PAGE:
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15.14: Forced Oscillations

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Forced Oscillations

15.14: Forced Oscillations

When an oscillator is forced with a periodic driving force, the motion may seem chaotic. The motions of such oscillators are known as transients. After the transients die out, the oscillator reaches a steady state, where the motion is periodic, and the displacement is determined.


Using the equations of force and motion, the amplitude of the driven oscillator is obtained. It depends on the natural and driving frequency.


In the equation for amplitude, when the driving frequency is much smaller (or much larger) than the natural frequency, the square of the difference of the two angular frequencies is positive and large, resulting in a small amplitude for the oscillations of the mass. As the frequency of the driving force approaches the natural frequency of the system, the amplitude of the oscillations increases. When the frequency of the driving force equals the natural frequency of the system, this results in maximum amplitude.

Let's consider a real-life example. Most of us have played with toys involving an object supported on an elastic band, like a paddle ball suspended from a finger. At first, when the finger is held steady, the ball bounces up and down with a small amount of damping. If the finger is moved up and down slowly, the ball follows along without bouncing much on its own. As the frequency at which the finger moves up and down increases, the ball responds by oscillating with increasing amplitude. When the ball is driven at its natural frequency, the ball’s oscillations increase in amplitude with each oscillation for as long as it is driven.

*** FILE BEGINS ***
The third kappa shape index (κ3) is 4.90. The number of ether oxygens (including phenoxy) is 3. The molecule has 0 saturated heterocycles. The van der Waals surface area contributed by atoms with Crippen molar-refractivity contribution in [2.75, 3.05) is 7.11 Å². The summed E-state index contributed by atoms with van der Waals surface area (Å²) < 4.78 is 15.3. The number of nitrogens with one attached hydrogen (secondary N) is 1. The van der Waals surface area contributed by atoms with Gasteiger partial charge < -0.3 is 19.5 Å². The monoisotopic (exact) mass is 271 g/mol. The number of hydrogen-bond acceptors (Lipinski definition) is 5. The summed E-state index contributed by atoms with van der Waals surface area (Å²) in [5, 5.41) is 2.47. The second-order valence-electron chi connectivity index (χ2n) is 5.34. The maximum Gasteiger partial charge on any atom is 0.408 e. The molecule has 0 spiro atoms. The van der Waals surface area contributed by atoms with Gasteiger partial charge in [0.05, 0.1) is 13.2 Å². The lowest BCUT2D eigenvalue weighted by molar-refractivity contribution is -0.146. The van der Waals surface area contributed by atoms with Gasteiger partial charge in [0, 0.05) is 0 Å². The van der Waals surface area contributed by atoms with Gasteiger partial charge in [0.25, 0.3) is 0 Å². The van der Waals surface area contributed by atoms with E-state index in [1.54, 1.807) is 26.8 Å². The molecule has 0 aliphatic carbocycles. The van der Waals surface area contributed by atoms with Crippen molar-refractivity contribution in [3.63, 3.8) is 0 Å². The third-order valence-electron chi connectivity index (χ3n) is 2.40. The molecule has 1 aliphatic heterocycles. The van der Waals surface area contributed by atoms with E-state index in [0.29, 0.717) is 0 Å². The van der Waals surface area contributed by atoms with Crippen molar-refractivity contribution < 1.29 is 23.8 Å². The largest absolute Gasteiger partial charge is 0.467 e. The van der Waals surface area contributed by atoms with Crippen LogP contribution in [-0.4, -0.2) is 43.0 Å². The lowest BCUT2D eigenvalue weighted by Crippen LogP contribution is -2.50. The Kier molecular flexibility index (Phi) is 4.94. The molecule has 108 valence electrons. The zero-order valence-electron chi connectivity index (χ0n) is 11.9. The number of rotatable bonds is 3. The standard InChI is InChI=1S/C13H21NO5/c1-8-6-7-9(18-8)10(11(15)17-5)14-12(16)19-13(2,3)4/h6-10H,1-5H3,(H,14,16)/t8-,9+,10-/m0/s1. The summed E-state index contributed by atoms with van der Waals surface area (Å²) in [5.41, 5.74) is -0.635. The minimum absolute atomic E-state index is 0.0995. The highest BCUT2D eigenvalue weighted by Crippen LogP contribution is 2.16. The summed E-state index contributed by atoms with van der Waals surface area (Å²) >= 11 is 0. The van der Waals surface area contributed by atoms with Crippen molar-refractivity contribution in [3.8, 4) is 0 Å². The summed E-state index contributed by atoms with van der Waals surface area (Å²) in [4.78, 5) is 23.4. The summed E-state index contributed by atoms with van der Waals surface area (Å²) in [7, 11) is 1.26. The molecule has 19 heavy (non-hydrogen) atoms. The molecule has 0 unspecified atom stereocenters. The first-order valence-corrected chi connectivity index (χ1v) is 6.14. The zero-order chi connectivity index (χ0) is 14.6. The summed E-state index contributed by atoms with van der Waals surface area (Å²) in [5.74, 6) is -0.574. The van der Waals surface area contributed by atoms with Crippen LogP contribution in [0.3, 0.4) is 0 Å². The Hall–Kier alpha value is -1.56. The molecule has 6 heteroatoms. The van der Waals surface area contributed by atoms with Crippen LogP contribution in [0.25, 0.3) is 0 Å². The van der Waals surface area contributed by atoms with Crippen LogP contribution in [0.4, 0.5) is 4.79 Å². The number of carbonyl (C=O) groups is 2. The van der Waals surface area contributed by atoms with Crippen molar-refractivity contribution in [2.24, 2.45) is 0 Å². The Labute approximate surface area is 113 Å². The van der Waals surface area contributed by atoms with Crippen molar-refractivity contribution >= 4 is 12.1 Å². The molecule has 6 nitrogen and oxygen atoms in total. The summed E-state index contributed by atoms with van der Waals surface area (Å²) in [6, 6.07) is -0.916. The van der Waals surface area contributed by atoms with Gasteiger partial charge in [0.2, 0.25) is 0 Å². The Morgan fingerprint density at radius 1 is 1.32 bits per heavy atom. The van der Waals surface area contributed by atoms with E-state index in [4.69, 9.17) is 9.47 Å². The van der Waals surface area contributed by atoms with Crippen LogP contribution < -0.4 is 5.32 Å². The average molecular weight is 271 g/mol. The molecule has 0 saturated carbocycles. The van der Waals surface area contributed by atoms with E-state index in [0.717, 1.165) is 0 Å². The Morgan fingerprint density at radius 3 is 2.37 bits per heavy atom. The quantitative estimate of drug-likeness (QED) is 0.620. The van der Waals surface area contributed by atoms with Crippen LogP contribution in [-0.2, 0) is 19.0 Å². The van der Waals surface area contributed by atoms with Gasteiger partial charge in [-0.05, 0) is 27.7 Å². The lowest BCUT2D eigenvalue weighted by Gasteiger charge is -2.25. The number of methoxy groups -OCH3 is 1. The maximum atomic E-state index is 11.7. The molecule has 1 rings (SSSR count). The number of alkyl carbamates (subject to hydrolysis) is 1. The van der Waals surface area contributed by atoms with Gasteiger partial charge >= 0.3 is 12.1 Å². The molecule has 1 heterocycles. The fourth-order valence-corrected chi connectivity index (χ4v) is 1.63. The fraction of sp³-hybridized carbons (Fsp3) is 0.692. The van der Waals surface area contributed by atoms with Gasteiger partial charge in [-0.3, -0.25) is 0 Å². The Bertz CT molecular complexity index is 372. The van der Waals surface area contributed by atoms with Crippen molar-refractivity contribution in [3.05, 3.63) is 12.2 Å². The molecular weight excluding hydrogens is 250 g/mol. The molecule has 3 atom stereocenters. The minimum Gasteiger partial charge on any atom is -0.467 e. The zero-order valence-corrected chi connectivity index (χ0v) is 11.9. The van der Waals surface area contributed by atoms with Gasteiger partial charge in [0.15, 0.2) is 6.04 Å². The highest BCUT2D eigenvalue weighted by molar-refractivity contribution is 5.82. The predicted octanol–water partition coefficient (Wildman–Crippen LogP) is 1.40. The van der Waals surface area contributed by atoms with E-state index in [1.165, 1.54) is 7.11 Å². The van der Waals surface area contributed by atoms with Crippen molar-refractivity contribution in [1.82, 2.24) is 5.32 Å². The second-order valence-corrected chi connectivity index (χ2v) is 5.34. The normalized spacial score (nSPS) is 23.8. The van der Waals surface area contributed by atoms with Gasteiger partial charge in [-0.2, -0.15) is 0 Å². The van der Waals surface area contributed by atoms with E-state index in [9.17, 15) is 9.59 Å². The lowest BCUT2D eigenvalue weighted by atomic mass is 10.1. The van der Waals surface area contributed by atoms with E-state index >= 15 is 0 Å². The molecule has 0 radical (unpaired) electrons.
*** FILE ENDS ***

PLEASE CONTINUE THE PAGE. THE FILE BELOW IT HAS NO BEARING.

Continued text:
The phenomenon of driving a system with a frequency equal to its natural frequency is called resonance. A system that is being driven at its natural frequency is said to resonate. As the driving frequency gets progressively higher than the resonant or natural frequency, the amplitude of the oscillations becomes smaller until the oscillations nearly disappear and the finger simply moves up and down with little effect on the ball.

This text is adapted from Openstax, College Physics, Section 16.8: Forced Oscillations and Resonance and Openstax, University Physics Volume 1, Section 15.5: Forced Oscillations.

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